Smoking might be banned in most places, but there are still toxic chemicals everywhere--and no requirements that the companies who make them warn you about them. A new law is aiming to change all that.
With new requirements to be honest about how well they protect and how easily they come off, new sunscreen regulations are a step forward, but could still result in you not getting the protection you paid for.
Appleton, the only producer of BPA-free thermal receipt paper in the U.S, announced this week that it has added special markings to its paper so that shoppers and cashiers can immediately see if their receipts are BPA-free.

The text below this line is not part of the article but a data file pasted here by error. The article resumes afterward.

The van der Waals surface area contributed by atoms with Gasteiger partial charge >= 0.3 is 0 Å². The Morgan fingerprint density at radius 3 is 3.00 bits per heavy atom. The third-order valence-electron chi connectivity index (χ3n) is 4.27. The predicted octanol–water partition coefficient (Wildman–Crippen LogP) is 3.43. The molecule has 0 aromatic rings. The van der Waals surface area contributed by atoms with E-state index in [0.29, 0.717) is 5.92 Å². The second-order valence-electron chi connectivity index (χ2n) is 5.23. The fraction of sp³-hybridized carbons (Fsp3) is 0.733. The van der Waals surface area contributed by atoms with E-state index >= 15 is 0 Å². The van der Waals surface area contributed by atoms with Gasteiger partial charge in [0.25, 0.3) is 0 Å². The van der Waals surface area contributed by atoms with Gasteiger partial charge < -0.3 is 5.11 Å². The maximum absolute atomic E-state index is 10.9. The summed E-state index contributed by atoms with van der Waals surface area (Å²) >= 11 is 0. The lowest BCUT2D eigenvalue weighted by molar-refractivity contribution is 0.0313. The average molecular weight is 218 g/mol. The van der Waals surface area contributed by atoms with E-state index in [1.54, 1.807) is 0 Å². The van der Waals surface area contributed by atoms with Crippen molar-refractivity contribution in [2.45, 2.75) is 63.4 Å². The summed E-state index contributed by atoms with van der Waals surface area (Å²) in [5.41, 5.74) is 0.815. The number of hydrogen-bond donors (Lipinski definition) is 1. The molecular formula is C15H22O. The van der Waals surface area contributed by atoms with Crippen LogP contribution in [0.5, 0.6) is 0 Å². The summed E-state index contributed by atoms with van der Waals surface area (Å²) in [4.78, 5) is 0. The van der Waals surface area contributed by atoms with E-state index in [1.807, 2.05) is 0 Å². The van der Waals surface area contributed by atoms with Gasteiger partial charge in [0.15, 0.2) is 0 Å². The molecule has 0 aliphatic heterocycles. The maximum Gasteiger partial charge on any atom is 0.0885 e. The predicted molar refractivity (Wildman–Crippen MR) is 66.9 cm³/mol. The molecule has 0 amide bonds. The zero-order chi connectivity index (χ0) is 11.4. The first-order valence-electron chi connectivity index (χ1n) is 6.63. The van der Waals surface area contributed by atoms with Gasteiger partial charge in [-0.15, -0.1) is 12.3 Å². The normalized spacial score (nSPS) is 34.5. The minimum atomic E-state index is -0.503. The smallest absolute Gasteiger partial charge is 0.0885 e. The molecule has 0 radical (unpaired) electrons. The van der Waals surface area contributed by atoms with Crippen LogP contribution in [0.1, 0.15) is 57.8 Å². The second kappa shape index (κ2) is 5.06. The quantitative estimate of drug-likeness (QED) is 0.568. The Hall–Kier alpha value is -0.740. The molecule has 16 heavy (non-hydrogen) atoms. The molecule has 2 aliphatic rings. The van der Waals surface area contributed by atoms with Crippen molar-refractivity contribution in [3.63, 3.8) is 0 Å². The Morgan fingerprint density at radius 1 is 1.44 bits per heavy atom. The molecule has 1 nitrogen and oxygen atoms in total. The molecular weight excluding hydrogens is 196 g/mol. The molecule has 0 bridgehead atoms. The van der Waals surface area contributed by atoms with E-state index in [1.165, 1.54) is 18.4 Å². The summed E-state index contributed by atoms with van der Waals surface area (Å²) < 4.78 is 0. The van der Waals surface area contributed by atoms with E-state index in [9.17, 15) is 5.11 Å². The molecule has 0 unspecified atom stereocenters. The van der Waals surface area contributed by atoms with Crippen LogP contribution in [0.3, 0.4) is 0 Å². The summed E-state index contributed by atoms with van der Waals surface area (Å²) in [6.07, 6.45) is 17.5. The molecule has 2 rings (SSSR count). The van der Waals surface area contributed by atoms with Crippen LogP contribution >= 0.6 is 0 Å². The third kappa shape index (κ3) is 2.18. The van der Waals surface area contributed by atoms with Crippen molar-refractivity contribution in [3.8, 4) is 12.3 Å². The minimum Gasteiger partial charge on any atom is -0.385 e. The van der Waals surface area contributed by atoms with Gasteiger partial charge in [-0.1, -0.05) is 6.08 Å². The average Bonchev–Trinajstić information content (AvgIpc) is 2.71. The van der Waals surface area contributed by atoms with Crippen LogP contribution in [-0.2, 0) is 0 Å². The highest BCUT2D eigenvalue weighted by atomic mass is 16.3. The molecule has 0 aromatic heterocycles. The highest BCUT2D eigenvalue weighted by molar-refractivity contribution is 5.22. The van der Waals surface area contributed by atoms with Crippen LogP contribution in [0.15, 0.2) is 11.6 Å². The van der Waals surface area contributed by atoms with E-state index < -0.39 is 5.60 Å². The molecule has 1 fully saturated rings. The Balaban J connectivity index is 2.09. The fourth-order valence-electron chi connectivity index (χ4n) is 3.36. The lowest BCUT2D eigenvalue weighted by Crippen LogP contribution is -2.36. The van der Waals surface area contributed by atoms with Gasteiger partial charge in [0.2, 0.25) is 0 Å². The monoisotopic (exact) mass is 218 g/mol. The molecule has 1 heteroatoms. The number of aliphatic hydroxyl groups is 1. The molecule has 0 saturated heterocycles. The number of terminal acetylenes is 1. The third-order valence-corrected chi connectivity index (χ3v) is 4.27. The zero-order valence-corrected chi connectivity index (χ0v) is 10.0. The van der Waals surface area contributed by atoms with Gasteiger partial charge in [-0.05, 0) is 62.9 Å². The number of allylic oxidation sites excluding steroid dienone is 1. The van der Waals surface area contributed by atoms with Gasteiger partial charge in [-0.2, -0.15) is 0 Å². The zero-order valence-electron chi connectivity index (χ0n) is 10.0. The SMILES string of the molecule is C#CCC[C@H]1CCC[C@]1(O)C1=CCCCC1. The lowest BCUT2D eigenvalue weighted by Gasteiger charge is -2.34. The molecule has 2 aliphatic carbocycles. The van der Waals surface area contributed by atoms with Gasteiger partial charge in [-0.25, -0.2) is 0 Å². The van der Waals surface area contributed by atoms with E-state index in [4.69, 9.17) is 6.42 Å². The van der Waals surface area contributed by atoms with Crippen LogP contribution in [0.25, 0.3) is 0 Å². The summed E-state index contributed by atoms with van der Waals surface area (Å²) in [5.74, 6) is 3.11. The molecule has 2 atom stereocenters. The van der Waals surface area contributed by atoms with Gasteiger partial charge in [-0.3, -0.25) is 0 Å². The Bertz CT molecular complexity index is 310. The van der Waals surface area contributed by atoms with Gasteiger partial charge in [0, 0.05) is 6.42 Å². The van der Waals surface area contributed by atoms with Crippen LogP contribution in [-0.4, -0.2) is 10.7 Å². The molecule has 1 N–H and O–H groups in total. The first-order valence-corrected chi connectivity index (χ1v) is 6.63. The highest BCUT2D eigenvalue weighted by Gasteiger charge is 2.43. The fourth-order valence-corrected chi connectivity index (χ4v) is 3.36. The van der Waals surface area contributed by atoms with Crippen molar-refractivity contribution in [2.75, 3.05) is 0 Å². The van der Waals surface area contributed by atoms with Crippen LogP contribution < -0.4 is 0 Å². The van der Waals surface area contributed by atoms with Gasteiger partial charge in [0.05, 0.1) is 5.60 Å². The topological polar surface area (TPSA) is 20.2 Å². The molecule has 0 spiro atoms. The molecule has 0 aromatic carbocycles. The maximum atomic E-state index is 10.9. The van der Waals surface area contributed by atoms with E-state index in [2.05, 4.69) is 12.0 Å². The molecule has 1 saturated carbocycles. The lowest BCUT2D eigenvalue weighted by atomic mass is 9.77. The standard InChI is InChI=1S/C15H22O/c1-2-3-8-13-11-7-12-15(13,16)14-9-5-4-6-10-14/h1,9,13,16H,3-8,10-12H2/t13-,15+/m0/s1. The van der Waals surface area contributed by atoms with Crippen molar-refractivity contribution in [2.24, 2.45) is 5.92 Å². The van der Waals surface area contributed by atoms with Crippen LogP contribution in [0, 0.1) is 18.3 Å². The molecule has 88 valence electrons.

Chalk one up for the sun in the ongoing battle to keep ourselves from frying. A study of U.S. sunscreens finds that most offer minimal protection from ultraviolet A rays, which can burn us even on cloudy days. Some are even carcinogenic.
Sunscreen is supposed to protect us from cancer, but a new report from the Environmental Working Group claims that many products don't do what they're supposed to. Some sunscreens contains ingredients that might even trigger skin tumors and lesions, according to the EWG's 2010 Sunscreen Guide.
Forget secondhand smoke--the Environmental Working Group thinks we should be worried about "secondhand scents" from perfumes containing hidden chemicals. A report from the EWG claims that best-selling fragrances like Chanel Coco, Britney Spears Curious, and Old Spice After Hours Body Spray contain a number of unlisted chemicals, many of which are associated with hormone disruption and allergic reactions.